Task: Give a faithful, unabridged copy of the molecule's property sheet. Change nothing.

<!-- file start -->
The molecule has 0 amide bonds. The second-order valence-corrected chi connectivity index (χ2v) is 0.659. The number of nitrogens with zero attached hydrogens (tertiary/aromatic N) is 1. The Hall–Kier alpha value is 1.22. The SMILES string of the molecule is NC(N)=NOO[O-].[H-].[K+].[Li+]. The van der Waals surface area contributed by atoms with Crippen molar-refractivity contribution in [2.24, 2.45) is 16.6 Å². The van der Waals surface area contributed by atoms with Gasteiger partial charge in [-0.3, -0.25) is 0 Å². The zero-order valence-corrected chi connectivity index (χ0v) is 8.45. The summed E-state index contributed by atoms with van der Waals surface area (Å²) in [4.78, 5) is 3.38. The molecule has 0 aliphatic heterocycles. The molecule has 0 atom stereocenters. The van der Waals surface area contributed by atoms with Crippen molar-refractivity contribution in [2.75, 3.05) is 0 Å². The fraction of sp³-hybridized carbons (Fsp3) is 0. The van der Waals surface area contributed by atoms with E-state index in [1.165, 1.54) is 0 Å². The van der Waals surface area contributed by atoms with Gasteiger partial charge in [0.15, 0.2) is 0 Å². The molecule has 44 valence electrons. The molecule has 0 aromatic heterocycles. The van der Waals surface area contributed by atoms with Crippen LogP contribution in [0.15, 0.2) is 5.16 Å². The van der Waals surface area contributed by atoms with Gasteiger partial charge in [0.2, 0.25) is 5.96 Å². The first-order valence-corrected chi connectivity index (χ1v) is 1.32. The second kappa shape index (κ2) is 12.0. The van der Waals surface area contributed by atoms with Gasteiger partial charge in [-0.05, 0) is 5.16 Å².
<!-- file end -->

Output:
The molecule has 0 amide bonds. The second-order valence-corrected chi connectivity index (χ2v) is 0.659. The number of nitrogens with zero attached hydrogens (tertiary/aromatic N) is 1. The Hall–Kier alpha value is 1.22. The SMILES string of the molecule is NC(N)=NOO[O-].[H-].[K+].[Li+]. The van der Waals surface area contributed by atoms with Crippen molar-refractivity contribution in [2.24, 2.45) is 16.6 Å². The van der Waals surface area contributed by atoms with Gasteiger partial charge in [-0.3, -0.25) is 0 Å². The zero-order valence-corrected chi connectivity index (χ0v) is 8.45. The summed E-state index contributed by atoms with van der Waals surface area (Å²) in [4.78, 5) is 3.38. The molecule has 0 aliphatic heterocycles. The molecule has 0 atom stereocenters. The van der Waals surface area contributed by atoms with Crippen molar-refractivity contribution in [2.75, 3.05) is 0 Å². The fraction of sp³-hybridized carbons (Fsp3) is 0. The van der Waals surface area contributed by atoms with E-state index in [1.165, 1.54) is 0 Å². The van der Waals surface area contributed by atoms with Gasteiger partial charge in [0.15, 0.2) is 0 Å². The molecule has 44 valence electrons. The molecule has 0 aromatic heterocycles. The van der Waals surface area contributed by atoms with Crippen LogP contribution in [0.15, 0.2) is 5.16 Å². The van der Waals surface area contributed by atoms with Gasteiger partial charge in [0.2, 0.25) is 5.96 Å². The first-order valence-corrected chi connectivity index (χ1v) is 1.32. The second kappa shape index (κ2) is 12.0. The van der Waals surface area contributed by atoms with Gasteiger partial charge in [-0.05, 0) is 5.16 Å².